Broadway Shockers 2019: A Broken Bone Derails Rent Live and Kills the Entire Genre
It wasn't live. And people tuned out.
As 2019 draws to a close, TheaterMania looks back on some of the most jaw-dropping stories of the year.
Fox's live broadcast of Jonathan Larson's seminal musical Rent was one of the most anticipated television events of last winter.
In the end, a broken foot not only derailed the show, but it destroyed the entire genre.
During the final dress rehearsal back in January, actor Brennin Hunt, who played Roger, broke his foot running down a flight of stairs to go change costumes before the last scene. The unfortunate injury landed Hunt in a plaster cast and put the network, producers, and creative team in a tough spot: How could they present an energetic live musical on multiple sets when its leading man couldn't walk?
Their response was completely antithetical to both the theater industry's favorite dictum, "The show must go on," and the storied history of this particular musical, where the show did, in fact, go on following the untimely and tragic death of its creator on the night of its first off-Broadway preview.
Back in 1996 when Larson unexpectedly passed following an aortic aneurism, the company sung through the material that night for family and friends. Rent Live could have gone the New York Theatre Workshop route, as it did in studio that night. Instead, and with no understudy present (despite original cast member Adam Pascal being on set), Fox just aired all but the last scene of the final dress rehearsal, which had been taped for contingency but wasn't supposed to ever see the light of day.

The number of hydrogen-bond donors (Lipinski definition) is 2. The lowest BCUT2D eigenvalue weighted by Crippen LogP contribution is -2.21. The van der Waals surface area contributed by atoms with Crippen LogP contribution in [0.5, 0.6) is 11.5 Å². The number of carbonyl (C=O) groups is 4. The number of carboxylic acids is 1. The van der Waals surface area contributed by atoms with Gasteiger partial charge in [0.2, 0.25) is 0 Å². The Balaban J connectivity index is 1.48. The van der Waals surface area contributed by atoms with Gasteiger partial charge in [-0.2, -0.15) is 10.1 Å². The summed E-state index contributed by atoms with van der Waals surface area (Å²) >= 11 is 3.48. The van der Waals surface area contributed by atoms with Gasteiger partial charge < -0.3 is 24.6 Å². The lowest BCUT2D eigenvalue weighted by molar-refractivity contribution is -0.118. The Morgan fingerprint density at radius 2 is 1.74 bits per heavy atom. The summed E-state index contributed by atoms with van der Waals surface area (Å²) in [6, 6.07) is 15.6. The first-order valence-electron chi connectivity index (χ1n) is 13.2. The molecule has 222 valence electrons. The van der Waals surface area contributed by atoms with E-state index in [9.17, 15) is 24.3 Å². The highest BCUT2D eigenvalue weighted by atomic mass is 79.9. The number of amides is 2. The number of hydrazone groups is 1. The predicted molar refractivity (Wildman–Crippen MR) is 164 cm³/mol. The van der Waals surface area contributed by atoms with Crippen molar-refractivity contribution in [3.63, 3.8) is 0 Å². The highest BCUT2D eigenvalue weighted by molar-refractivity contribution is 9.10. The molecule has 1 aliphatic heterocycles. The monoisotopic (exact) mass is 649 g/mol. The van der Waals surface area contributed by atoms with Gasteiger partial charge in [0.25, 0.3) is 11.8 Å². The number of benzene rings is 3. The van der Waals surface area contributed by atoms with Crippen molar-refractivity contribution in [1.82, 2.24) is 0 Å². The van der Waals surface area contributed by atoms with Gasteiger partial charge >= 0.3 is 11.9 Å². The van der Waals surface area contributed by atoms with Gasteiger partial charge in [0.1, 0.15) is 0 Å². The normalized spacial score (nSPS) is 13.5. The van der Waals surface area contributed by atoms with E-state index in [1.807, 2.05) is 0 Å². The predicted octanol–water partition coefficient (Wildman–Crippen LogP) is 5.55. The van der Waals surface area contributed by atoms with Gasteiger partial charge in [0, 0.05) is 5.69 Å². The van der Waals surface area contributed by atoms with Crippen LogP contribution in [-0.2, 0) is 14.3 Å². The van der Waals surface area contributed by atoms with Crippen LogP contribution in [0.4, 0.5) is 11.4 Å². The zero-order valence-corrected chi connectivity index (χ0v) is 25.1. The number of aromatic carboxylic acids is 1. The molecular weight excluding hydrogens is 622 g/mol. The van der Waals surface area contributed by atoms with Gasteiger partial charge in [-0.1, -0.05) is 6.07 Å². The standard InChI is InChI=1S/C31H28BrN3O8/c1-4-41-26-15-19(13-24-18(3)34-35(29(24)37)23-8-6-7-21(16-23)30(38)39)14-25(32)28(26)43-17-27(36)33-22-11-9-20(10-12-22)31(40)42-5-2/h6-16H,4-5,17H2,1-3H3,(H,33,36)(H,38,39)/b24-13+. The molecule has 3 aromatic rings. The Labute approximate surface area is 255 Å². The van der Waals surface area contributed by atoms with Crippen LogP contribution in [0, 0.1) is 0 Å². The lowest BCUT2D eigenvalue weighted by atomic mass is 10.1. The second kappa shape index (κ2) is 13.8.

It was a move that was disrespectful to the entire cast, who weren't expecting their last run-through to be aired on national television. It was a move that was especially disrespectful to Hunt, who had to not only deal with the horror of getting hurt on the night before the show, but had to rewatch all the events leading up to it. And it was a move that was disrespectful to the home viewers, who most definitely would have appreciated any aspect of the promised live-ness, instead of a moderately engaging taped edition. (Fox quickly released clips of the staged concert that happened on set, but they were eventually taken down.)
To be clear, it's not Hunt's fault. In the insurance industry, it's called an act of God — no one could have predicted that he would hurt himself. Unfortunately, though, it proved to be the death knell of live musicals on network television. Only 3.5 million viewers tuned in, a stark contrast to the 18 million who watched NBC's Sound of Music in 2013. Immediately following the tanking of Rent, NBC canceled its planned broadcast of Hair, citing a need for a title that's more family-friendly. They have not announced a replacement. Fox hasn't announced a follow up, either. (We did get The Little Mermaid on ABC, but it wasn't a fully live musical, it was an airing of the movie interspersed with a decked-out concert.)
At least Hunt bounced back, closing out Pretty Woman on Broadway during the last two weeks of its run. But when it came to Rent, we're sure he was thinking why it couldn't have been any day but today?